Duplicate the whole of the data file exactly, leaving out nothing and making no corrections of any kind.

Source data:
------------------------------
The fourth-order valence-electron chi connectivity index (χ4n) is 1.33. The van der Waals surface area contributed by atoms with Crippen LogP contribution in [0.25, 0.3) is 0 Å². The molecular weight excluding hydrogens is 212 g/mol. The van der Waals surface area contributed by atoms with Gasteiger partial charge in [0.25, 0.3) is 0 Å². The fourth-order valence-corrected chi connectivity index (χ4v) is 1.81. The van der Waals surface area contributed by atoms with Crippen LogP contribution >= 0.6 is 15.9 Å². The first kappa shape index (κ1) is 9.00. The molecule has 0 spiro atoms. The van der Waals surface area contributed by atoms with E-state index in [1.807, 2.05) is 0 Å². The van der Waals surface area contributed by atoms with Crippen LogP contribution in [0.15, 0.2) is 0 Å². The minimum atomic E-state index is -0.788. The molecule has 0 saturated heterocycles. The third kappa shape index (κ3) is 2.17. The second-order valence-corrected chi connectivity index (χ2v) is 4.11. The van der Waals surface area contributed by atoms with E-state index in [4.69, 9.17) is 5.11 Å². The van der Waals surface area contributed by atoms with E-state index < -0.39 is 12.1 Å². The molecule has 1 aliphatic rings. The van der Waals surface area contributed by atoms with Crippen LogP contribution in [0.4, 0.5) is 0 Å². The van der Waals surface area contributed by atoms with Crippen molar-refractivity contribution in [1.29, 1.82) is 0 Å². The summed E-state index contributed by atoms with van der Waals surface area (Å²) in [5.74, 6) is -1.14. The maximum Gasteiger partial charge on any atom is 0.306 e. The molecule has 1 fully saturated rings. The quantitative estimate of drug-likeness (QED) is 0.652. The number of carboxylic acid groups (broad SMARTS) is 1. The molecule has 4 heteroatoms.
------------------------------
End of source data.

The fourth-order valence-electron chi connectivity index (χ4n) is 1.33. The van der Waals surface area contributed by atoms with Crippen LogP contribution in [0.25, 0.3) is 0 Å². The molecular weight excluding hydrogens is 212 g/mol. The van der Waals surface area contributed by atoms with Gasteiger partial charge in [0.25, 0.3) is 0 Å². The fourth-order valence-corrected chi connectivity index (χ4v) is 1.81. The van der Waals surface area contributed by atoms with Crippen LogP contribution >= 0.6 is 15.9 Å². The first kappa shape index (κ1) is 9.00. The molecule has 0 spiro atoms. The van der Waals surface area contributed by atoms with E-state index in [1.807, 2.05) is 0 Å². The van der Waals surface area contributed by atoms with Crippen LogP contribution in [0.15, 0.2) is 0 Å². The minimum atomic E-state index is -0.788. The molecule has 0 saturated heterocycles. The third kappa shape index (κ3) is 2.17. The second-order valence-corrected chi connectivity index (χ2v) is 4.11. The van der Waals surface area contributed by atoms with E-state index in [4.69, 9.17) is 5.11 Å². The van der Waals surface area contributed by atoms with E-state index < -0.39 is 12.1 Å². The molecule has 1 aliphatic rings. The van der Waals surface area contributed by atoms with Crippen LogP contribution in [0.4, 0.5) is 0 Å². The van der Waals surface area contributed by atoms with Crippen molar-refractivity contribution in [1.29, 1.82) is 0 Å². The summed E-state index contributed by atoms with van der Waals surface area (Å²) in [5.74, 6) is -1.14. The maximum Gasteiger partial charge on any atom is 0.306 e. The molecule has 1 fully saturated rings. The quantitative estimate of drug-likeness (QED) is 0.652. The number of carboxylic acid groups (broad SMARTS) is 1. The molecule has 4 heteroatoms.